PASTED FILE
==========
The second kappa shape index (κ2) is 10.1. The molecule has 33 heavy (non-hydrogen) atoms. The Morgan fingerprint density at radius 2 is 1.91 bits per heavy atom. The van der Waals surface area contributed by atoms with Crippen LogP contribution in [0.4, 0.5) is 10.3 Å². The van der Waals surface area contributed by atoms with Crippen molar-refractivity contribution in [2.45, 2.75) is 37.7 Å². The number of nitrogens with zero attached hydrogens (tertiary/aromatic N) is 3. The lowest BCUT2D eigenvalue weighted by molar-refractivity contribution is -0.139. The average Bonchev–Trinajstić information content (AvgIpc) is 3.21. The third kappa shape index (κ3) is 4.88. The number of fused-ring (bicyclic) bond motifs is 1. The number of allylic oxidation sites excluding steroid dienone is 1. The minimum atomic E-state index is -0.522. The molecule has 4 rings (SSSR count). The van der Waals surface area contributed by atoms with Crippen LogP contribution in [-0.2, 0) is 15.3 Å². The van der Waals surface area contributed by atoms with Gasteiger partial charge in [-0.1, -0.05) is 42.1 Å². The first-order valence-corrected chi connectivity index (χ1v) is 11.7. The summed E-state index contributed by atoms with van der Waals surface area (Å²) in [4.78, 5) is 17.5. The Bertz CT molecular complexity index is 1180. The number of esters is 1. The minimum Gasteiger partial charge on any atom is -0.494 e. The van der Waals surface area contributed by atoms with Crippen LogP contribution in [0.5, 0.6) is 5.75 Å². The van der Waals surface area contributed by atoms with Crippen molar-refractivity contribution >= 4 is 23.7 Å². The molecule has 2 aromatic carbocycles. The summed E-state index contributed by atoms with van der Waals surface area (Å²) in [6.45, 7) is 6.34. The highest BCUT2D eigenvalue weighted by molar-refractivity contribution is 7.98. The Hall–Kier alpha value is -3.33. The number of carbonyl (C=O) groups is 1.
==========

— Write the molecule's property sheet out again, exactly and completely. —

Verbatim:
The second kappa shape index (κ2) is 10.1. The molecule has 33 heavy (non-hydrogen) atoms. The Morgan fingerprint density at radius 2 is 1.91 bits per heavy atom. The van der Waals surface area contributed by atoms with Crippen LogP contribution in [0.4, 0.5) is 10.3 Å². The van der Waals surface area contributed by atoms with Crippen molar-refractivity contribution in [2.45, 2.75) is 37.7 Å². The number of nitrogens with zero attached hydrogens (tertiary/aromatic N) is 3. The lowest BCUT2D eigenvalue weighted by molar-refractivity contribution is -0.139. The average Bonchev–Trinajstić information content (AvgIpc) is 3.21. The third kappa shape index (κ3) is 4.88. The number of fused-ring (bicyclic) bond motifs is 1. The number of allylic oxidation sites excluding steroid dienone is 1. The minimum atomic E-state index is -0.522. The molecule has 4 rings (SSSR count). The van der Waals surface area contributed by atoms with Crippen LogP contribution in [-0.2, 0) is 15.3 Å². The van der Waals surface area contributed by atoms with Gasteiger partial charge in [-0.1, -0.05) is 42.1 Å². The first-order valence-corrected chi connectivity index (χ1v) is 11.7. The summed E-state index contributed by atoms with van der Waals surface area (Å²) in [4.78, 5) is 17.5. The Bertz CT molecular complexity index is 1180. The number of esters is 1. The minimum Gasteiger partial charge on any atom is -0.494 e. The van der Waals surface area contributed by atoms with Crippen LogP contribution in [0.5, 0.6) is 5.75 Å². The van der Waals surface area contributed by atoms with Crippen molar-refractivity contribution >= 4 is 23.7 Å². The molecule has 2 aromatic carbocycles. The summed E-state index contributed by atoms with van der Waals surface area (Å²) in [6.45, 7) is 6.34. The highest BCUT2D eigenvalue weighted by molar-refractivity contribution is 7.98. The Hall–Kier alpha value is -3.33. The number of carbonyl (C=O) groups is 1.